When year 10 began, and I embarked on my ‘O’ level art course, I was dismayed to see that I had been placed in Mr Kimber’s class. This was something akin to death to me, or at least it began the slow suffocation of my dreams and aspirations. Mr Kimber was old, not just old but really OLD. At least five thousand years old, I would estimate.
Mr Kimber might as well have put me in a straight jacket for two years. Art lessons became bland and uninteresting, focusing on Still Life, or sometimes if he was feeling adventurous – Still Life. I spent two years drawing fruit bowls and flowers until eventually I became so bored and demotivated that I lost my love of Art, and with it, I lost my way in life.
Fast forward to now and you can see why I am worried. It’s not that I want to live vicariously through my daughter, she has her own plans. I have almost met this teacher, Miss Gears. I was collecting my daughter from her Art trip and I was seven minutes late arriving to pick her up. There was only Aisha and Miss Gears there as I pulled up in the car.
I got out of the car to apologise to Miss Gears and was shocked when she turned around and walked away from me before I could even speak to her. Ok, I know I may have made her late, she may have been in a hurry, but really? You should have been there and seen her angry face, it was shocking.
So here is my point. My entire life took a different turn because of a teacher. Teachers have been huge figures in my early life and carry enormous responsibility in their role. A good teacher can ignite a spark within a pupil that can shape who they become and what they go on to achieve. Life changing decisions are made by young people all over the world inspired to a love of a subject awoken within them by their teachers and mentors.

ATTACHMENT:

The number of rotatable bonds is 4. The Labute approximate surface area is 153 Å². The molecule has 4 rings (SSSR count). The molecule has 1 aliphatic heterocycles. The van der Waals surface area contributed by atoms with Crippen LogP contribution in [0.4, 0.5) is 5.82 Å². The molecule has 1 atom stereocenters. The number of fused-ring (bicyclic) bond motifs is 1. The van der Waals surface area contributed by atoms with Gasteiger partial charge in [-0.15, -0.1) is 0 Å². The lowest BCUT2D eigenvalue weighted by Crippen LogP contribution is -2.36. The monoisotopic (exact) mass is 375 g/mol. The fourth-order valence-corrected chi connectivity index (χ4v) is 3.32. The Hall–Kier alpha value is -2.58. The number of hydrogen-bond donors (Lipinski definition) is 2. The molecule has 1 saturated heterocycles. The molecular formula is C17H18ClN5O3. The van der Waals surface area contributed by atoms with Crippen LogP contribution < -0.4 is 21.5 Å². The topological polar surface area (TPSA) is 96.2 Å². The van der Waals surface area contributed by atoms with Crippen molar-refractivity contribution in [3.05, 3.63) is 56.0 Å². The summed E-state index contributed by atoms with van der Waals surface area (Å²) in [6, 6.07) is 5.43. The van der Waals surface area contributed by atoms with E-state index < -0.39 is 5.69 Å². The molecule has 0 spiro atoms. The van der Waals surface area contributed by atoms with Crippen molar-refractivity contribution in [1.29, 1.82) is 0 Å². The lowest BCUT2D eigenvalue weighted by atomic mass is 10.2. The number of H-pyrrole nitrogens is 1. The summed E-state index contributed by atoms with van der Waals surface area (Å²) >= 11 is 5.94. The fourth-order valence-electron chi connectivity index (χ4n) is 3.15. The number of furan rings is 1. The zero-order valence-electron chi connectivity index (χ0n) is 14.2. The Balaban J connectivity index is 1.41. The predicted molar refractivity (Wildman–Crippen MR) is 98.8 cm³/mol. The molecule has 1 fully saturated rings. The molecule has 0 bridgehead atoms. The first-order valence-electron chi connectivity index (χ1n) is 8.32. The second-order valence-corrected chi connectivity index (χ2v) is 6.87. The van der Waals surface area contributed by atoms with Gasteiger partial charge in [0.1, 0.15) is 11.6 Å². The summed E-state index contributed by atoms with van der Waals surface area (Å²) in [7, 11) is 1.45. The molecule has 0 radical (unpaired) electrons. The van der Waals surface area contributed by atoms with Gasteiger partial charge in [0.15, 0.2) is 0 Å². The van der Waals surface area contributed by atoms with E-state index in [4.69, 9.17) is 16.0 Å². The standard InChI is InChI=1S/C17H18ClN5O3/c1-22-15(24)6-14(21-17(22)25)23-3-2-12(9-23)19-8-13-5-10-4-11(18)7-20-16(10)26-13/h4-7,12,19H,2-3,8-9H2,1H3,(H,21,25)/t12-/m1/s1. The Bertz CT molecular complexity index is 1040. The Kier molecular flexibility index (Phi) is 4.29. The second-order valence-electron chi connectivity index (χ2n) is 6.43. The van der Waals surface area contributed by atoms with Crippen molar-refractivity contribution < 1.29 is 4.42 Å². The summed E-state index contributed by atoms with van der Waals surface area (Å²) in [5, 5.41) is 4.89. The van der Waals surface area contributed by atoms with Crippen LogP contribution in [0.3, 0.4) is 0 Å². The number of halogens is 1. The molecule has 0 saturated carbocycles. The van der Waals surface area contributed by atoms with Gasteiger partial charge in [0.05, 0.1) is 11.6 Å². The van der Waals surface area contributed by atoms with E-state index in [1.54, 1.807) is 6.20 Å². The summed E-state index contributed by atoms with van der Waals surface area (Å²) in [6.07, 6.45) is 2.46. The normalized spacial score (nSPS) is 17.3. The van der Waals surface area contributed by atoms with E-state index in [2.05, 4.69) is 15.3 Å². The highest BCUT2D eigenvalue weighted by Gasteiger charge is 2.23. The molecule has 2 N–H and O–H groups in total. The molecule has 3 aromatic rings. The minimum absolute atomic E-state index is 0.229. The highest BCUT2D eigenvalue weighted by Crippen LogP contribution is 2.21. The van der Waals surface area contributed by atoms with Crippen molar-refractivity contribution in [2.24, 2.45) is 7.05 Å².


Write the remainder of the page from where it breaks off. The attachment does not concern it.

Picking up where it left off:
Who would Alexander the Great have been without Aristotle? Who would Aristotle have been without Plato? Of course we will never know the answer to those questions but we all know how much everyone needs someone when we are young to help us find that thing that fires us. Seeds need to be fed and watered and a sprinkling of sunshine if they are to flourish.
Miss Gears if you ever read this, get to know my child, she is very precious to me. When my daughter spends hours of her free time with an Art textbook learning to draw a nose, or the fingers on a hand, or to recreate the natural movement of a body, that is not passive learning. That is a passion for learning that needs recognition and encouragement, not an ill-considered label from someone who doesn’t seem to have taken the trouble to examine a coursework book already brimming with highly detailed and carefully executed work.
And just in case you don’t read this little rant, I have written to you in much the same terms as I have written here and copied it to your Head. I don’t want to make your life difficult, but if it’s got to be you or my girl then I think we both know who is winning that one. Your Interim report is in Miss Gears and you just got a 3 for effort, and we both know what that means – don’t we?